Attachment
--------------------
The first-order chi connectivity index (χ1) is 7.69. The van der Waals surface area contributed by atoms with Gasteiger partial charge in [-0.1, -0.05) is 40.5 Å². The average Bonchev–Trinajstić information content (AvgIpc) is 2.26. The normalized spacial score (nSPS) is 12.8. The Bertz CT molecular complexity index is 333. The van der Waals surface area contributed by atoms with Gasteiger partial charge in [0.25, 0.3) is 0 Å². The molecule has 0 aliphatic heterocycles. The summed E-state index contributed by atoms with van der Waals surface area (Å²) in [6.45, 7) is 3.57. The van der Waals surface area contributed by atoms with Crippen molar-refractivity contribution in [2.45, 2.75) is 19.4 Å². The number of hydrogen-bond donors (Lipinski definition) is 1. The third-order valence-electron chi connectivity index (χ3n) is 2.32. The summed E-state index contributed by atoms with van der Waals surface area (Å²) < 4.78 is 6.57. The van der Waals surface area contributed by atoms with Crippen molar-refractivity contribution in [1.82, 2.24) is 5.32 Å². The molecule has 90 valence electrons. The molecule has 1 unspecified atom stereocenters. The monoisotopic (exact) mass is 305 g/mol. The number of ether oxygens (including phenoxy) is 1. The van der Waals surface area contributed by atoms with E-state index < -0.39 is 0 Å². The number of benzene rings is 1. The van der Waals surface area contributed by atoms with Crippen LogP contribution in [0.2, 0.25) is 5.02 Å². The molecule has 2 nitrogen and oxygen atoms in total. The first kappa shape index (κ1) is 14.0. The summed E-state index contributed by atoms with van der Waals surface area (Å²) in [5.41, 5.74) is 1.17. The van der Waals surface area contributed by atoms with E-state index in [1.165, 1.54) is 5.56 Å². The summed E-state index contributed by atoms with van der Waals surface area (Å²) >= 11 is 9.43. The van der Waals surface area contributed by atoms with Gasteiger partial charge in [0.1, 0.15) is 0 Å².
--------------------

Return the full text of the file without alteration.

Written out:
The first-order chi connectivity index (χ1) is 7.69. The van der Waals surface area contributed by atoms with Gasteiger partial charge in [-0.1, -0.05) is 40.5 Å². The average Bonchev–Trinajstić information content (AvgIpc) is 2.26. The normalized spacial score (nSPS) is 12.8. The Bertz CT molecular complexity index is 333. The van der Waals surface area contributed by atoms with Gasteiger partial charge in [0.25, 0.3) is 0 Å². The molecule has 0 aliphatic heterocycles. The summed E-state index contributed by atoms with van der Waals surface area (Å²) in [6.45, 7) is 3.57. The van der Waals surface area contributed by atoms with Crippen molar-refractivity contribution in [2.45, 2.75) is 19.4 Å². The number of hydrogen-bond donors (Lipinski definition) is 1. The third-order valence-electron chi connectivity index (χ3n) is 2.32. The summed E-state index contributed by atoms with van der Waals surface area (Å²) < 4.78 is 6.57. The van der Waals surface area contributed by atoms with Crippen molar-refractivity contribution in [1.82, 2.24) is 5.32 Å². The molecule has 90 valence electrons. The molecule has 1 unspecified atom stereocenters. The monoisotopic (exact) mass is 305 g/mol. The number of ether oxygens (including phenoxy) is 1. The van der Waals surface area contributed by atoms with E-state index < -0.39 is 0 Å². The number of benzene rings is 1. The van der Waals surface area contributed by atoms with Crippen LogP contribution in [0.2, 0.25) is 5.02 Å². The molecule has 2 nitrogen and oxygen atoms in total. The first kappa shape index (κ1) is 14.0. The summed E-state index contributed by atoms with van der Waals surface area (Å²) in [5.41, 5.74) is 1.17. The van der Waals surface area contributed by atoms with E-state index in [1.165, 1.54) is 5.56 Å². The summed E-state index contributed by atoms with van der Waals surface area (Å²) >= 11 is 9.43. The van der Waals surface area contributed by atoms with Gasteiger partial charge in [0.1, 0.15) is 0 Å².